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Activist's Remark Starts FBI Probe

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Dooley noted that when it comes to determining security threats "there's probably a lower threshold after 9/11."

Marshall Stone, a supervisory special agent with the FBI office in Springfield, Ill., acknowledged that the corps had asked his agency to review Bensman's remarks. He wouldn't discuss the status of the inquiry, to avoid casting "a negative cloud" on Bensman if the review uncovers nothing.

Bensman is affiliated with the Sierra Club and the forest-protection group Heartwood, and his environmental activism is well-known around much of the Midwest. He has railed against logging and gone to bat for bats, woodpeckers and, lately, migratory fish in the Mississippi.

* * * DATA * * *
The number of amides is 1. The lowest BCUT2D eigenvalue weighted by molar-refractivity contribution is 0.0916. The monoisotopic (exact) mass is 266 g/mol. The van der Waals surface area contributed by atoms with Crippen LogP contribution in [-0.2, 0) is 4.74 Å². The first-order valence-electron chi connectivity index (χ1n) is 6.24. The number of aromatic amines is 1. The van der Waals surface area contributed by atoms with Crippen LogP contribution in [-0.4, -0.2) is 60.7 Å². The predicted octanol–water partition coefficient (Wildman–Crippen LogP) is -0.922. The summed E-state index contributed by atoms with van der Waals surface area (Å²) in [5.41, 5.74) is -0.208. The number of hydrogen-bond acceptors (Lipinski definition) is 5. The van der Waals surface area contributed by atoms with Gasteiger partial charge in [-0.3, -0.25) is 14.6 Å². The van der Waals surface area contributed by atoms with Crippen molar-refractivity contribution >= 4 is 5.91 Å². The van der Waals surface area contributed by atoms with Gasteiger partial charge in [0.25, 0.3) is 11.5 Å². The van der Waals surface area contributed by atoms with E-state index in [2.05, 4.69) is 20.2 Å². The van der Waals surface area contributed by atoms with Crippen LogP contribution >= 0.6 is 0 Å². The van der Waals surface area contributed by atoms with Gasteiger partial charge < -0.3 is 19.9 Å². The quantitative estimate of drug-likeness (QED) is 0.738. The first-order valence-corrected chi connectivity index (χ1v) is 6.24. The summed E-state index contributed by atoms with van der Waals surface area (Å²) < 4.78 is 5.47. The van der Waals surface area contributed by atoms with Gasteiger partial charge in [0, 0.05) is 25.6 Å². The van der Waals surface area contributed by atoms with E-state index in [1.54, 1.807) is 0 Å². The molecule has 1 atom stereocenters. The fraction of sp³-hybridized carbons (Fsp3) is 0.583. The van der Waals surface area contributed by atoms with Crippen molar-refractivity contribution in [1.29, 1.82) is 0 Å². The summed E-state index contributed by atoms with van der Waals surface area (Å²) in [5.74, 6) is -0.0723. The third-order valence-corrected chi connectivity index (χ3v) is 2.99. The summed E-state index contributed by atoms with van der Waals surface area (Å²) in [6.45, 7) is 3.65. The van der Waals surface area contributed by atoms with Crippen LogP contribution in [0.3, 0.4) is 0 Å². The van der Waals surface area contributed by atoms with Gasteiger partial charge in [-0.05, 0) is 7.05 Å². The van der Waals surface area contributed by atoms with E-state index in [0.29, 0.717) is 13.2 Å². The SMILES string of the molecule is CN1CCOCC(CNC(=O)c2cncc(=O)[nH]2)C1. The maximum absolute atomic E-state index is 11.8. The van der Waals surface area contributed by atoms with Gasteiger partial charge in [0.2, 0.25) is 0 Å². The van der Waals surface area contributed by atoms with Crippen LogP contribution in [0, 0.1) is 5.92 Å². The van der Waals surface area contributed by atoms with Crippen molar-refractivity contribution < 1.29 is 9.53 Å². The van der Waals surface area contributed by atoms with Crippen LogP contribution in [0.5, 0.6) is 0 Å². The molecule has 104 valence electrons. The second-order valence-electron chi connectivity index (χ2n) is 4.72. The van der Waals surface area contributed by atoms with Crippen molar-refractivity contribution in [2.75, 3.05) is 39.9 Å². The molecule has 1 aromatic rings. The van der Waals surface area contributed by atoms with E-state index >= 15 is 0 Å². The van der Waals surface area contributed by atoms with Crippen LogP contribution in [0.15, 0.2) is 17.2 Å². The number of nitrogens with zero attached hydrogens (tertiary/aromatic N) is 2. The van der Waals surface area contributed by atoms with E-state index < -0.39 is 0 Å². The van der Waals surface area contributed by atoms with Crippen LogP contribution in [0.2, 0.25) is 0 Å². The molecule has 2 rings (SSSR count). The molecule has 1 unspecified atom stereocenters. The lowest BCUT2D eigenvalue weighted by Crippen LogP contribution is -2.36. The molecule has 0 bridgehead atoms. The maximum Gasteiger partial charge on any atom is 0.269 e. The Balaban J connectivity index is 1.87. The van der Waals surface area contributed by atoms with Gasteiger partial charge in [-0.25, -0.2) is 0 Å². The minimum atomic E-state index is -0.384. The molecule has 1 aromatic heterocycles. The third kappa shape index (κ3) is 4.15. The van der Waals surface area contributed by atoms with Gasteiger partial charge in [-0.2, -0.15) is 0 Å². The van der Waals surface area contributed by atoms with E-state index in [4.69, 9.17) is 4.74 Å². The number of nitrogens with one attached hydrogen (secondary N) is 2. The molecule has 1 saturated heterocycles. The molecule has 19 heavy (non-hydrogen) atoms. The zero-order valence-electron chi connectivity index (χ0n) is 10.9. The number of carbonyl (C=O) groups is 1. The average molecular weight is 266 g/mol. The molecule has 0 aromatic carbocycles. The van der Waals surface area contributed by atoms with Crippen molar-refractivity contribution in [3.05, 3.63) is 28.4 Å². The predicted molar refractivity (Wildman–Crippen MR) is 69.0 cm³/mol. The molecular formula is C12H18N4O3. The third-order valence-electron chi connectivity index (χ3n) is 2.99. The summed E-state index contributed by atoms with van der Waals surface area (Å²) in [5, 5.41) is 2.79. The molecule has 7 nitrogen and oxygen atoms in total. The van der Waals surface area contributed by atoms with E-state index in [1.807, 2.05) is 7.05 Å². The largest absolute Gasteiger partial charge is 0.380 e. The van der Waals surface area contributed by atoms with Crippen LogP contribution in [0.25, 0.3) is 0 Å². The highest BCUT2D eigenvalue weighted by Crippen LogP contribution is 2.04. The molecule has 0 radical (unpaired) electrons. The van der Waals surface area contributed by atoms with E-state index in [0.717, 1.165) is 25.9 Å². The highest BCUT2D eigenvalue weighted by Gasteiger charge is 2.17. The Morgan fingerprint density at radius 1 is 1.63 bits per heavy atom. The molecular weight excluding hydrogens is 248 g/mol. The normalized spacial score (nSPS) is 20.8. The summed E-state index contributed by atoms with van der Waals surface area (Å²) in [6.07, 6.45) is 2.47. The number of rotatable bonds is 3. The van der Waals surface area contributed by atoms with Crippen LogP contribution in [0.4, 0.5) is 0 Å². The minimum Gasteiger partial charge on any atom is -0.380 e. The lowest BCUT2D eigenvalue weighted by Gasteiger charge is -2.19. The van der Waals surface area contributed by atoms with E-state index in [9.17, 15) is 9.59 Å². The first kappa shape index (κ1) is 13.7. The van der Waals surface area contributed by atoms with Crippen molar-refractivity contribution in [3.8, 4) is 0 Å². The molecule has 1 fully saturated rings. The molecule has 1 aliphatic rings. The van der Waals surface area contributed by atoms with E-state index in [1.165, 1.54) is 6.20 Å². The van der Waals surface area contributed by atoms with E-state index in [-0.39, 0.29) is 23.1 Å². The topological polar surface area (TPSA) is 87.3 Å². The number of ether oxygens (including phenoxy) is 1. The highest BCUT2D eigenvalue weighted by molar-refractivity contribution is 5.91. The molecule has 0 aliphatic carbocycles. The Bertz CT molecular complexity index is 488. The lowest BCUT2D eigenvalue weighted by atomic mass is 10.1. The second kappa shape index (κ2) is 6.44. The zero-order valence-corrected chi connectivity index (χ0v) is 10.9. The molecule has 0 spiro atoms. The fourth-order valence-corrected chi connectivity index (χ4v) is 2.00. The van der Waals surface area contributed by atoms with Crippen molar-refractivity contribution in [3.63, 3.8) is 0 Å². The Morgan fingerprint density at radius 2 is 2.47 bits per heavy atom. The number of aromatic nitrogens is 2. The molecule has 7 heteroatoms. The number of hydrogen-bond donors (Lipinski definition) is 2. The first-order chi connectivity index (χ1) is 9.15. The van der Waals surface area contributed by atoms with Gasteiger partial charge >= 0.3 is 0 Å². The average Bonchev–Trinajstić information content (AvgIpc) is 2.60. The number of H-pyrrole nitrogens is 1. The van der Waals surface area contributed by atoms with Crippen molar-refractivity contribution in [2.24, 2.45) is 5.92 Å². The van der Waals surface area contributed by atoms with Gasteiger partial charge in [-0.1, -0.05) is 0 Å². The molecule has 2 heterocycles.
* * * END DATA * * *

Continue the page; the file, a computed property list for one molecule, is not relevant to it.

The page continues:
"They all know me, and I'm a thorn in their side," Bensman says of the Corps of Engineers. "I'm one of their biggest critics, and I'm sure I drive a lot of them crazy. But the First Amendment gives me a right to publicly speak out."

That's not the issue, Dooley said: "The issue was the (newspaper) report and not a matter of judgment about how well you do or don't know Mr. Bensman."

Bensman said his reaction when an FBI agent quizzed him about the newspaper article was that the case was "absurd."

"I told him, `How could you possible think this is a terroristic threat? Don't you have something more to worry about?'" Bensman said. "He said: 'We have to investigate everything.'"

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On the Net:

Corps of Engineers, St. Louis: http://www.mvs.usace.army.mil


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© 2006 The Associated Press

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